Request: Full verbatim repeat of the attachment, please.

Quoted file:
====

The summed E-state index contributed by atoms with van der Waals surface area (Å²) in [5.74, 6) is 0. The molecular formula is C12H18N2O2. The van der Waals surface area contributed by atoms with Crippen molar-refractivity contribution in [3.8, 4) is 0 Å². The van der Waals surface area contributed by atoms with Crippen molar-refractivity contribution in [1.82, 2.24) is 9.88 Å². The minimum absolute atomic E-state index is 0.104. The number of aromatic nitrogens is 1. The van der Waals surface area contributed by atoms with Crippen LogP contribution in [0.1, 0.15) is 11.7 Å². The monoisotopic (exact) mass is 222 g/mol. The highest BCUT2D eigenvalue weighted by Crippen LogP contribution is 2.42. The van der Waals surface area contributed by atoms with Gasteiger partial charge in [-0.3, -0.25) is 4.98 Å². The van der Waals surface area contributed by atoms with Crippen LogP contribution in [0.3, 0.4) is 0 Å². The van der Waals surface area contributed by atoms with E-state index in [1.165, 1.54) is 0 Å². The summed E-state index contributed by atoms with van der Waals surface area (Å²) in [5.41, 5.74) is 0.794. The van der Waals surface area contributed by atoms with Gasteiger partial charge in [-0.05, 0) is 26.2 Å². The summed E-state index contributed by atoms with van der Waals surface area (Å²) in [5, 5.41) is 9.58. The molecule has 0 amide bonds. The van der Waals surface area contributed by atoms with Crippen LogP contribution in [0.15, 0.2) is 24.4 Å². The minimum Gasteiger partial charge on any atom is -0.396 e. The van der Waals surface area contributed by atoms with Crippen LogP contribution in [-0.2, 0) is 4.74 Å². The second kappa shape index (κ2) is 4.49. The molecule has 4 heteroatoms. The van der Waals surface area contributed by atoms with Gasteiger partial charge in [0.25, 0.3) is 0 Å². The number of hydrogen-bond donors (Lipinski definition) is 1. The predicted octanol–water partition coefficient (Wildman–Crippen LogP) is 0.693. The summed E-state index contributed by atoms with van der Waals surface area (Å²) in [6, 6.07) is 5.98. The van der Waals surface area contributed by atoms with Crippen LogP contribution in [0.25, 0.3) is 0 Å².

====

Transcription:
The summed E-state index contributed by atoms with van der Waals surface area (Å²) in [5.74, 6) is 0. The molecular formula is C12H18N2O2. The van der Waals surface area contributed by atoms with Crippen molar-refractivity contribution in [3.8, 4) is 0 Å². The van der Waals surface area contributed by atoms with Crippen molar-refractivity contribution in [1.82, 2.24) is 9.88 Å². The minimum absolute atomic E-state index is 0.104. The number of aromatic nitrogens is 1. The van der Waals surface area contributed by atoms with Crippen LogP contribution in [0.1, 0.15) is 11.7 Å². The monoisotopic (exact) mass is 222 g/mol. The highest BCUT2D eigenvalue weighted by Crippen LogP contribution is 2.42. The van der Waals surface area contributed by atoms with Gasteiger partial charge in [-0.3, -0.25) is 4.98 Å². The van der Waals surface area contributed by atoms with Crippen LogP contribution in [0.3, 0.4) is 0 Å². The van der Waals surface area contributed by atoms with E-state index in [1.165, 1.54) is 0 Å². The summed E-state index contributed by atoms with van der Waals surface area (Å²) in [5.41, 5.74) is 0.794. The van der Waals surface area contributed by atoms with Gasteiger partial charge in [-0.05, 0) is 26.2 Å². The summed E-state index contributed by atoms with van der Waals surface area (Å²) in [5, 5.41) is 9.58. The molecule has 0 amide bonds. The van der Waals surface area contributed by atoms with Crippen LogP contribution in [0.15, 0.2) is 24.4 Å². The minimum Gasteiger partial charge on any atom is -0.396 e. The van der Waals surface area contributed by atoms with Crippen LogP contribution in [-0.2, 0) is 4.74 Å². The second kappa shape index (κ2) is 4.49. The molecule has 4 heteroatoms. The van der Waals surface area contributed by atoms with Gasteiger partial charge in [0.25, 0.3) is 0 Å². The number of hydrogen-bond donors (Lipinski definition) is 1. The predicted octanol–water partition coefficient (Wildman–Crippen LogP) is 0.693. The summed E-state index contributed by atoms with van der Waals surface area (Å²) in [6, 6.07) is 5.98. The van der Waals surface area contributed by atoms with Crippen LogP contribution in [0.25, 0.3) is 0 Å².